The Bishop's news was reassuring: at least all was not lost; the Queen yet breathed, or was alive when they left London, six hours since. ("It was Lady Castlewood who insisted on coming," the Doctor said.) Argyle had marched up regiments from Portsmouth, and sent abroad for more; the Whigs were on the alert, a pest on them (I am not sure but the Bishop swore as he spoke), and so too were our people. And all might be saved, if only the Prince could be at London in time. We called for horses, instantly to return to London. We never went up poor crestfallen Boniface's stairs, but into our coaches again. The Prince and his Prime Minister in one, Esmond in the other, with only his dear mistress as a companion.

Castlewood galloped forwards on horseback to gather the Prince's friends and warn them of his coming. We travelled through the night, Esmond discoursing to his mistress of the events of the last twentyfour hours; of Castlewood's ride and his; of the Prince's generous behaviour and their reconciliation. The night seemed short enough; and the starlit hours. passed away serenely in that fond company.

So we came along the road; the Bishop's coach heading ours; and with some delays in procuring horses, we got to Hammersmith about four o'clock on Sunday morning, the first of August, and half an

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hour after, it being then bright day, we rode by my Lady Warwick's house, and so down the street of Kensington.

Early as the hour was, there was a bustle in the street, and many people moving to and fro. Round the gate leading to the Palace, where the guard is, there was especially a great crowd. And the coach. ahead of us stopped, and the Bishop's man got down to know what the concourse meant.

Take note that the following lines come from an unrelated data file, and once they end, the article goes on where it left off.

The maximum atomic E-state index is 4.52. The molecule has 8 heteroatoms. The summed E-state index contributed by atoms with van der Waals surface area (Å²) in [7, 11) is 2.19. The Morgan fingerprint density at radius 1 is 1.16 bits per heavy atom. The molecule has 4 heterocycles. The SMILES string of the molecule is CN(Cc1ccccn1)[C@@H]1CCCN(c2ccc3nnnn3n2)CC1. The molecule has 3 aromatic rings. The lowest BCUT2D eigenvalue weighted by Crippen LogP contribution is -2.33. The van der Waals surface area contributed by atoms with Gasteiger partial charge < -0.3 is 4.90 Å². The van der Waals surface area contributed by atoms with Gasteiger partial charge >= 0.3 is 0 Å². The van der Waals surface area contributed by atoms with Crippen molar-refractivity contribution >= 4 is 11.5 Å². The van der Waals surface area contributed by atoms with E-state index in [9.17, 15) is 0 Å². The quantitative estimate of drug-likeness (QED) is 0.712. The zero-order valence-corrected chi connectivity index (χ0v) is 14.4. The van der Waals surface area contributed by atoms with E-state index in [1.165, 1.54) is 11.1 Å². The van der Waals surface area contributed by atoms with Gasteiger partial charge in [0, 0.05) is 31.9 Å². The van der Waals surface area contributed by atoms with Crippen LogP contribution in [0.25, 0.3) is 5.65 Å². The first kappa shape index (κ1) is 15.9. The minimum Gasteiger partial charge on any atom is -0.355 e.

There presently came from out of the gate Horse Guards with their trumpets, and a company of heralds with their tabards. The trumpets blew, and the herald-at-arms came forward and proclaimed George, by the grace of God, of Great Britain, France, and Ireland, King, Defender of the Faith. And the people shouted "God save the King!"

R. L. STEVENSON: THE WOODS AND
THE PACIFIC

From "Across the Plains," New York, 1895 (Thistle Edition), pp. 149–157.

Barring the occasional affectation of the vocabulary, this example from Stevenson is an admirable piece of description; as in Mr. Lafarge's description of Yokohama, so here you find no attempt to do what a photograph might do, to make you see the outlines and exact topography of the place. After a clever device which gives you the general lie of the land, Stevenson at once goes to his main task of making you know what kind of a place Monterey is to live in. The result is so vivid because he tells you how the life there would appeal to all your senses, what the air feels like, what the smells and the sounds are, and all the other things that make continuous and persistent impressions on you. In structure the description seems at first sight almost formless; but a real unity is gained by the insistence on and the return to the ever-present companionship of the ocean; that sets the keynote and gives the touch of composition that keeps the whole from straggling to its end.

THE Bay of Monterey has been compared by no less a person than General Sherman to a bent fishinghook; and the comparison, if less important than the march through Georgia, still shows the eye of a soldier for topography. Santa Cruz sits exposed at the shank; the mouth of the Salinas river is at the middle of the bend; and Monterey itself is cosily ensconced beside the barb. Thus the ancient capital of California faces across the bay, while the Pacific Ocean,